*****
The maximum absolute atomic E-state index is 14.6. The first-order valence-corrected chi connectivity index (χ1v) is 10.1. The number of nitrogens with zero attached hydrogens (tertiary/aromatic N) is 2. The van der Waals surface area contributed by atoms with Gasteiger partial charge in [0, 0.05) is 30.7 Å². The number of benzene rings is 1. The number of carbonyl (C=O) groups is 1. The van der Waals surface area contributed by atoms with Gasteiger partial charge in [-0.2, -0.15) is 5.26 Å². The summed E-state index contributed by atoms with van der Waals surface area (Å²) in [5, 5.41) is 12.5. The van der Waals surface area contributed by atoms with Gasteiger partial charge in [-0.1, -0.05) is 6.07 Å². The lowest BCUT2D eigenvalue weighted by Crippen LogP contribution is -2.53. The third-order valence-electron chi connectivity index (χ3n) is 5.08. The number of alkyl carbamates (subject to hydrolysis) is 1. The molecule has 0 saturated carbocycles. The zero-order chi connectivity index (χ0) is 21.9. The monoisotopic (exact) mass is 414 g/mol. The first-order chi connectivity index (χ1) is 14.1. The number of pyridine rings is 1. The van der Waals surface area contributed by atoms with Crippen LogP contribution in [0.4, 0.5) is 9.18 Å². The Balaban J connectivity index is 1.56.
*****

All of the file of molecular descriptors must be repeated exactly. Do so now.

The maximum absolute atomic E-state index is 14.6. The first-order valence-corrected chi connectivity index (χ1v) is 10.1. The number of nitrogens with zero attached hydrogens (tertiary/aromatic N) is 2. The van der Waals surface area contributed by atoms with Gasteiger partial charge in [0, 0.05) is 30.7 Å². The number of benzene rings is 1. The number of carbonyl (C=O) groups is 1. The van der Waals surface area contributed by atoms with Gasteiger partial charge in [-0.2, -0.15) is 5.26 Å². The summed E-state index contributed by atoms with van der Waals surface area (Å²) in [5, 5.41) is 12.5. The van der Waals surface area contributed by atoms with Gasteiger partial charge in [-0.1, -0.05) is 6.07 Å². The lowest BCUT2D eigenvalue weighted by Crippen LogP contribution is -2.53. The third-order valence-electron chi connectivity index (χ3n) is 5.08. The number of alkyl carbamates (subject to hydrolysis) is 1. The molecule has 0 saturated carbocycles. The zero-order chi connectivity index (χ0) is 21.9. The monoisotopic (exact) mass is 414 g/mol. The first-order chi connectivity index (χ1) is 14.1. The number of pyridine rings is 1. The van der Waals surface area contributed by atoms with Crippen LogP contribution in [0.4, 0.5) is 9.18 Å². The Balaban J connectivity index is 1.56.